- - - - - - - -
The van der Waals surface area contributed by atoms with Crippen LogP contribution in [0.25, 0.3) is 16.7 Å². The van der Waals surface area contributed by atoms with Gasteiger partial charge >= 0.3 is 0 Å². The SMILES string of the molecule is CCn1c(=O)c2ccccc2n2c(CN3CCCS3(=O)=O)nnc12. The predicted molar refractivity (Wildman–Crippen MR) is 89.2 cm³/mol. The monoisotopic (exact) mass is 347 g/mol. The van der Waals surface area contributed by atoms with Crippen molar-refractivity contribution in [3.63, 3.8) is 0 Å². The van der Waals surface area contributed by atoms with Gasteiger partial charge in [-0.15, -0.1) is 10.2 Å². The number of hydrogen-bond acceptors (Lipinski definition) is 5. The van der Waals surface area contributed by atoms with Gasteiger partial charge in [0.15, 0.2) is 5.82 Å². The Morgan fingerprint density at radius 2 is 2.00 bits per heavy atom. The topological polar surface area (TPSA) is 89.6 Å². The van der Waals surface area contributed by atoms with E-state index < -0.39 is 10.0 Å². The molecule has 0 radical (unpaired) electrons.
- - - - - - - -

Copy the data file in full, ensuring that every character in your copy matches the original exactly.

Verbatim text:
The van der Waals surface area contributed by atoms with Crippen LogP contribution in [0.25, 0.3) is 16.7 Å². The van der Waals surface area contributed by atoms with Gasteiger partial charge >= 0.3 is 0 Å². The SMILES string of the molecule is CCn1c(=O)c2ccccc2n2c(CN3CCCS3(=O)=O)nnc12. The predicted molar refractivity (Wildman–Crippen MR) is 89.2 cm³/mol. The monoisotopic (exact) mass is 347 g/mol. The van der Waals surface area contributed by atoms with Crippen molar-refractivity contribution in [3.63, 3.8) is 0 Å². The van der Waals surface area contributed by atoms with Gasteiger partial charge in [-0.15, -0.1) is 10.2 Å². The number of hydrogen-bond acceptors (Lipinski definition) is 5. The van der Waals surface area contributed by atoms with Gasteiger partial charge in [0.15, 0.2) is 5.82 Å². The Morgan fingerprint density at radius 2 is 2.00 bits per heavy atom. The topological polar surface area (TPSA) is 89.6 Å². The van der Waals surface area contributed by atoms with E-state index < -0.39 is 10.0 Å². The molecule has 0 radical (unpaired) electrons.